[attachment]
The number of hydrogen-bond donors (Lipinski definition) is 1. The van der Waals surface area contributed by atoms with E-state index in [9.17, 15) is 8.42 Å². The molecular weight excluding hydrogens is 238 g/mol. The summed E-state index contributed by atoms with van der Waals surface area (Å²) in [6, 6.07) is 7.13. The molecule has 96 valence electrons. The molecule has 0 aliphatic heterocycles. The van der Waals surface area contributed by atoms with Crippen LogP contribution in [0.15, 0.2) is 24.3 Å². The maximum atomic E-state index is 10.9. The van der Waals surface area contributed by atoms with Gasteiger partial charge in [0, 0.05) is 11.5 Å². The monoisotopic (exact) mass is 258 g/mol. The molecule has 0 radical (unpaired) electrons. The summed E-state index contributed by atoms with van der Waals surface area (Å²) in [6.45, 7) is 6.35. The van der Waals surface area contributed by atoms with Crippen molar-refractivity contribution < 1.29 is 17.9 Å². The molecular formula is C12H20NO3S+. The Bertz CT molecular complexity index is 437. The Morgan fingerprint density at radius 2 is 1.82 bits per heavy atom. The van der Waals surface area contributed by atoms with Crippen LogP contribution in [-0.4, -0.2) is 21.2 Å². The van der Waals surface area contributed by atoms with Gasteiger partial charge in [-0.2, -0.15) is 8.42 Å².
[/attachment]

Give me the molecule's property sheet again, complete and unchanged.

The number of hydrogen-bond donors (Lipinski definition) is 1. The van der Waals surface area contributed by atoms with E-state index in [9.17, 15) is 8.42 Å². The molecular weight excluding hydrogens is 238 g/mol. The summed E-state index contributed by atoms with van der Waals surface area (Å²) in [6, 6.07) is 7.13. The molecule has 96 valence electrons. The molecule has 0 aliphatic heterocycles. The van der Waals surface area contributed by atoms with Crippen LogP contribution in [0.15, 0.2) is 24.3 Å². The maximum atomic E-state index is 10.9. The van der Waals surface area contributed by atoms with Gasteiger partial charge in [0, 0.05) is 11.5 Å². The monoisotopic (exact) mass is 258 g/mol. The molecule has 0 radical (unpaired) electrons. The summed E-state index contributed by atoms with van der Waals surface area (Å²) in [6.45, 7) is 6.35. The van der Waals surface area contributed by atoms with Crippen molar-refractivity contribution < 1.29 is 17.9 Å². The molecular formula is C12H20NO3S+. The Bertz CT molecular complexity index is 437. The Morgan fingerprint density at radius 2 is 1.82 bits per heavy atom. The van der Waals surface area contributed by atoms with Crippen LogP contribution in [-0.4, -0.2) is 21.2 Å². The van der Waals surface area contributed by atoms with Gasteiger partial charge in [-0.2, -0.15) is 8.42 Å².